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Found 8 results

  1. New law introduced to protect vulnerable people in care READ MORE HERE: https://www.gov.uk/government/news/new-law-introduced-to-protect-vulnerable-people-in-care
  2. New law introduced to protect vulnerable people in care READ MORE HERE: https://www.gov.uk/government/news/new-law-introduced-to-protect-vulnerable-people-in-care
  3. New law introduced to protect vulnerable people in care READ MORE HERE: https://www.gov.uk/government/news/new-law-introduced-to-protect-vulnerable-people-in-care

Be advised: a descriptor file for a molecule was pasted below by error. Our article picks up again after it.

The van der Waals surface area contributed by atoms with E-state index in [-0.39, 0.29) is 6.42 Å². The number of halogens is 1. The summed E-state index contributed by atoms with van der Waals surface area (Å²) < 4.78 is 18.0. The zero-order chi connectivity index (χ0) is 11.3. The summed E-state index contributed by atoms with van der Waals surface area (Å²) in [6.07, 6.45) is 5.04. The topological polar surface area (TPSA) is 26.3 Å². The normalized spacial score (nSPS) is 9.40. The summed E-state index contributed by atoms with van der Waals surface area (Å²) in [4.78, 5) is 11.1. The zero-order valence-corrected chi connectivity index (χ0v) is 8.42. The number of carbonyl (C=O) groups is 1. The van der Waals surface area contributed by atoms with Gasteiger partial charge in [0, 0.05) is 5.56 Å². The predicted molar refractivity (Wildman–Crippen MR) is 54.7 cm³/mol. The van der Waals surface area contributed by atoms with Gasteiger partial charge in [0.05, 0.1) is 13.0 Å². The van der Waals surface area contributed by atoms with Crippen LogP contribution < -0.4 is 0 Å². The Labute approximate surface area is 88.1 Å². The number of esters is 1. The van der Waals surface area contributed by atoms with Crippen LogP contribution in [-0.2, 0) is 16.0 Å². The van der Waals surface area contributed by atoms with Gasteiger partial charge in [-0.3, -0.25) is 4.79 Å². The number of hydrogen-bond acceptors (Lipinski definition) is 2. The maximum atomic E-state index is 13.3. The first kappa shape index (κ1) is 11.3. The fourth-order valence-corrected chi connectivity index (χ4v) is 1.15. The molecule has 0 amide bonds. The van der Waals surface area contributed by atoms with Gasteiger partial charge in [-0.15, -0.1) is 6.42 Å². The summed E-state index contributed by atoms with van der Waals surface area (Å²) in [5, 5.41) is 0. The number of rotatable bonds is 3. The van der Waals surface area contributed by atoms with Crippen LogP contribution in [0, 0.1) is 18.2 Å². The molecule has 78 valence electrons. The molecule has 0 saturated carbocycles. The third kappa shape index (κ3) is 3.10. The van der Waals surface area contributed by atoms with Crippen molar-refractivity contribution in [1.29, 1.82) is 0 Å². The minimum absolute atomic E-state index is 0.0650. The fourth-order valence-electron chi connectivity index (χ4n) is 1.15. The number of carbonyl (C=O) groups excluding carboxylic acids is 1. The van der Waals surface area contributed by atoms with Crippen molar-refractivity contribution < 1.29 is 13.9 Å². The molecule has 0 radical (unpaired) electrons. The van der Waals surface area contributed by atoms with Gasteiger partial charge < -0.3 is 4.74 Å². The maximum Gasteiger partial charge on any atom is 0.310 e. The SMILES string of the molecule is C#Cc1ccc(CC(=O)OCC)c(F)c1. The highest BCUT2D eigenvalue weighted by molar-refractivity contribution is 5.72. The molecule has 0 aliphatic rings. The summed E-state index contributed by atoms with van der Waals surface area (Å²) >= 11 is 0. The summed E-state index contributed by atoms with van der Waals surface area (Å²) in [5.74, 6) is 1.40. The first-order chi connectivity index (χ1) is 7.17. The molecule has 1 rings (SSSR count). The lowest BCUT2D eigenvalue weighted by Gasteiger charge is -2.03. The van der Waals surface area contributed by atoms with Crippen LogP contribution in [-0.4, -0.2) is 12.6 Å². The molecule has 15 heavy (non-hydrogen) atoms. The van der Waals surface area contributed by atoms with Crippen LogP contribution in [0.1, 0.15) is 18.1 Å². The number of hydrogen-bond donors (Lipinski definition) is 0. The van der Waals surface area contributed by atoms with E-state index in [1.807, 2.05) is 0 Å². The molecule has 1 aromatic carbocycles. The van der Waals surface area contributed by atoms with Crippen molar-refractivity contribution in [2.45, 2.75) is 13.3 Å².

4. Hi there I wonder if you can help with this. It seems fishy to me. My fiancee is a support worker (supporting disabled people who have their own tenancies) for an agency on a zero hours employment contract. All of her shifts involve supporting people in their own homes for the local city council (in Scotland, if that's relevant). On average, she works around 37 hours per week (sometimes a lot more), and does additional "sleeping" shifts (paid at a set rate) when they are available (on average one or two of these per week) My fiancee has been with the agency full time for around 18 months. The agency routinely emails all employees every week to say "You have been booked for shifts this week, so please check the online system" or "All shifts have now been allocated" but recently the weekly email included the line "All shifts over 6 hours moving forward will include a 30 minute unpaid break in line with the Councils working time directive." No other information was provided, and we have emailed the agency twice for further information but no reply. There are several problems with this: Firstly, my fiancee supports people with various physical and learning disabilities who explicitly, as per their care plans, cannot be left alone in their homes (or indeed alone in the community) for safety reasons. She works one to one with the person she is supporting, and no other staff members are available to relieve her. Some of them may inadvertently hurt themselves, or are vulnerable to abuse, or suffer from potentially fatal epileptic seizures. It is impossible for my fiancee to take a "break" from her work in the legal sense, and if she left anyone on their own it would be a clear case of a breach of duty of care and serious negligence. It should be noted that none of the Council's own support worker employees are also unable to take a break, as there is nobody available to cover their duties while they leave the site. As for the issue of compliance with the Council's policy/Working Time Regulations, the majority of her shift patterns never complies with the legal guidelines. For example, she is often booked for a PM shift finishing at 22:00, then a sleep shift, rolling over onto an AM shift starting at 07:00 and sometimes working well into the early afternoon. This pattern can repeat several times in a 7 day period. In addition, it seems like her pay conditions have been changed without her being asked to sign an updated contract. Any advice or guidance would be greatly appreciated at this early stage. It sounds very wrong to me, given the circumstances of her work. Thanks a lot!